H.I.M.: Love Metal

Lance Teegarden

His Infernal Majesty spreads gothic wings over the U.S. masses.


Love Metal

Label: Universal
US Release Date: 2005-02-01
UK Release Date: 2003-04-14
Amazon affiliate

Ten equally concise, irony-free, gothic-rock mini epics make up H.I.M.'s (His Infernal Majesty) Love Metal, a commercial rock record that finds the popular Finnish quartet fine-tuning their sound almost to the point of formula and redundancy. But songs as grand as "The Funeral Of Hearts", "Beyond Redemption", or "The Sacrament" trample this petty complaint: they bristle with swooning pop hooks, a heavy yet harmonic sound, laments about love, death, and forgiveness (if not much else), and an assured sense of songcraft. If you can get past the "heartagram" adorning the front cover of this album, there is a lot to like about Love Metal.

One of only a few hard-rock acts to have mainstream success outside their native Scandinavia (I'm told they are huge in Germany), the band has been a guilty pleasure of mine for many years. Finally landing stateside almost two years after its original release, this album stands as an amalgamation of the band's previous three records. Metal fans may snicker at the band's yearningly romantic lyrics, and may be turned off by this record's loftier gothic rock aspirations, but it's hard not to admire a record so keenly aware of its own strengths.

Throughout Love Metal there is a reliance on "quiet-loud-quiet-loud" dynamics and standard pop-metal balladry, but H.I.M. avoids cliché by filling the record with a number of inspired industrial production "tricks" and instrumental flourishes that add, rather than distract, from the record's overall pull. Aforementioned "The Funeral Of Hearts" finds lead singer Ville Valo extolling the virtues and pitfalls of love before the band kicks in behind him, rescinds, and then kicks back in again. It might be formula but it works, in large part because Valo is able to communicate the same urgency and sense of drama in his vocal delivery as the band does in backing him. Without this, some of the more portentous aspects of the band's material would fall flat on its face.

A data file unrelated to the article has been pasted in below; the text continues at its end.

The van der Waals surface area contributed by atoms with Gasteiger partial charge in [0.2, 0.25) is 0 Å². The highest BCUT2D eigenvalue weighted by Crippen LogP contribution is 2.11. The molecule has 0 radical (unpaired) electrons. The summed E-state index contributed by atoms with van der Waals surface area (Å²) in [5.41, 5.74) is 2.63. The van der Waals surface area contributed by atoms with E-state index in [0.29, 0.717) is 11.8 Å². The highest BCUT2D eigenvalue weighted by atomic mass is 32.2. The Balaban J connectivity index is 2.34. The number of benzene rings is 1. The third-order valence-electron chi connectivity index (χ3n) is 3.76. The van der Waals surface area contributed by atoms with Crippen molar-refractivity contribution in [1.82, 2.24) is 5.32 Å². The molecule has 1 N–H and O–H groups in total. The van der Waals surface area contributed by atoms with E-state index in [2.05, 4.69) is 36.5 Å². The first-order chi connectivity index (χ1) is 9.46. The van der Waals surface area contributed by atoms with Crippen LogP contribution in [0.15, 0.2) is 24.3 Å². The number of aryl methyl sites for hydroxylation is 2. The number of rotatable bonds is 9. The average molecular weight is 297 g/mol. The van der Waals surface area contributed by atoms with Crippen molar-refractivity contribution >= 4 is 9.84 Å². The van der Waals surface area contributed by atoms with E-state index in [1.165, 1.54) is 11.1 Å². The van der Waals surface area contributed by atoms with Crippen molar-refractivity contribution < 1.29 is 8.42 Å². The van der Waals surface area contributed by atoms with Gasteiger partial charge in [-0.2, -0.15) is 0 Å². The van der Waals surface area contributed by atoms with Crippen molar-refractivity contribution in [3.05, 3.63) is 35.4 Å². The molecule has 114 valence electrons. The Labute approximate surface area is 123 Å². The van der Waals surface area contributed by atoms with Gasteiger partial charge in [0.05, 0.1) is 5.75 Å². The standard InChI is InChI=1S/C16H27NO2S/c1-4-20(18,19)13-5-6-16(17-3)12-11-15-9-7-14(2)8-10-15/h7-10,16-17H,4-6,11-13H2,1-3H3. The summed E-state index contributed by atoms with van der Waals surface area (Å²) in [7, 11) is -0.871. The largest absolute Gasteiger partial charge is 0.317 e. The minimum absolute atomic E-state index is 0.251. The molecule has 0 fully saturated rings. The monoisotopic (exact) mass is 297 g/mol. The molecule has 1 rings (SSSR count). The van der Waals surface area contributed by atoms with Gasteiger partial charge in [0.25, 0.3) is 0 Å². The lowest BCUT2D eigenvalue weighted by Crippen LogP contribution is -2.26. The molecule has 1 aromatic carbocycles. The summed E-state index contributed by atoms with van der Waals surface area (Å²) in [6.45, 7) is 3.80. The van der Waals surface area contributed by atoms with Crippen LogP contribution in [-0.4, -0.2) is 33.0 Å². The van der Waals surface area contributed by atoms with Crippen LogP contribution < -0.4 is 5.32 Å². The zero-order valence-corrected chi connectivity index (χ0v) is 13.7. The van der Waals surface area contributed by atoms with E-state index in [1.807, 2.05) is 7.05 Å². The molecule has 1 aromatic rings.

The record ranges stylistically from the atmospheric "Circle of Fear" to dirges like the opening "Buried Alive By Love," and "Endless Dark" without really a misstep. Piano and a driving rhythm section make aforementioned "The Sacrament" another standout, and a memorable chorus anchors "Soul On Fire." This is just a strong bunch of songs, perfectly sequenced, with only "This Fortress Of Tears" and "The Path" standing out as too middle-of-the-road. The rest of the record kicks and spurns to lesser effect, but it's still affecting. The record repeats its tricks over and over again but it never gets tired, like successful variations on a well-worn theme.

Still, H.I.M. is not the sort of act that conjures up a lukewarm response. People either like them or discredit them outright, it seems. Their records are hard to find here, import or otherwise, and their discography is fun to read, a jigsaw puzzle of jumbled release dates. (Another belated U.S. release, this time for second album Razorblade Romance, had the moniker "H.E.R." attached to it instead of "H.I.M." because of another band with the same name.)

This will certainly change as they've recently signed to Sire Records, who will give them worldwide distribution, and are currently recording their debut for the label. A former manager of Hanoi Rocks -- another Finnish export -- also manages them. You can draw your own conclusions, but this is a band primed to break the piggy bank, and no one is doing the whole gothic rock thing as convincingly as H.I.M. are right now.







A Fresh Look at Free Will and Determinism in Terry Gilliam's '12 Monkeys'

Susanne Kord gets to the heart of the philosophical issues in Terry Gilliam's 1995 time-travel dystopia, 12 Monkeys.


The Devonns' Debut Is a Love Letter to Chicago Soul